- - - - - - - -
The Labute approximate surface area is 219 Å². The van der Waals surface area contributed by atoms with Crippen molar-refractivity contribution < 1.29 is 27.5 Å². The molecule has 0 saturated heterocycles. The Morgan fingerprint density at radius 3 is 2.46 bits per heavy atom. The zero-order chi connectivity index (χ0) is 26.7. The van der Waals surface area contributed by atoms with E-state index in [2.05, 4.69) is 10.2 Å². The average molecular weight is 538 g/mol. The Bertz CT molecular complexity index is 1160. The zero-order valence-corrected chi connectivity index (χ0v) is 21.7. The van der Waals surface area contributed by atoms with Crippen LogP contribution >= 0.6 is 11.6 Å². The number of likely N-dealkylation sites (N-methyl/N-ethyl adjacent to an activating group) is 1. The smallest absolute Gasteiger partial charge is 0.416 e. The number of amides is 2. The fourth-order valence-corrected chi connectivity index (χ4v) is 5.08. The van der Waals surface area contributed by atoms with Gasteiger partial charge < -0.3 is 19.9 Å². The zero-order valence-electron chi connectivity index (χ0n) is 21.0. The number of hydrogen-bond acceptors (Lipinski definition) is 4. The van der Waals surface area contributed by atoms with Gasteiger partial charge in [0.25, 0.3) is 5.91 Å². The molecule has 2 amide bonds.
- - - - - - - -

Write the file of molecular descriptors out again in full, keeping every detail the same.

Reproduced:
The Labute approximate surface area is 219 Å². The van der Waals surface area contributed by atoms with Crippen molar-refractivity contribution < 1.29 is 27.5 Å². The molecule has 0 saturated heterocycles. The Morgan fingerprint density at radius 3 is 2.46 bits per heavy atom. The zero-order chi connectivity index (χ0) is 26.7. The van der Waals surface area contributed by atoms with E-state index in [2.05, 4.69) is 10.2 Å². The average molecular weight is 538 g/mol. The Bertz CT molecular complexity index is 1160. The zero-order valence-corrected chi connectivity index (χ0v) is 21.7. The van der Waals surface area contributed by atoms with Crippen LogP contribution >= 0.6 is 11.6 Å². The number of likely N-dealkylation sites (N-methyl/N-ethyl adjacent to an activating group) is 1. The smallest absolute Gasteiger partial charge is 0.416 e. The number of amides is 2. The fourth-order valence-corrected chi connectivity index (χ4v) is 5.08. The van der Waals surface area contributed by atoms with Gasteiger partial charge < -0.3 is 19.9 Å². The zero-order valence-electron chi connectivity index (χ0n) is 21.0. The number of hydrogen-bond acceptors (Lipinski definition) is 4. The van der Waals surface area contributed by atoms with Gasteiger partial charge in [0.25, 0.3) is 5.91 Å². The molecule has 2 amide bonds.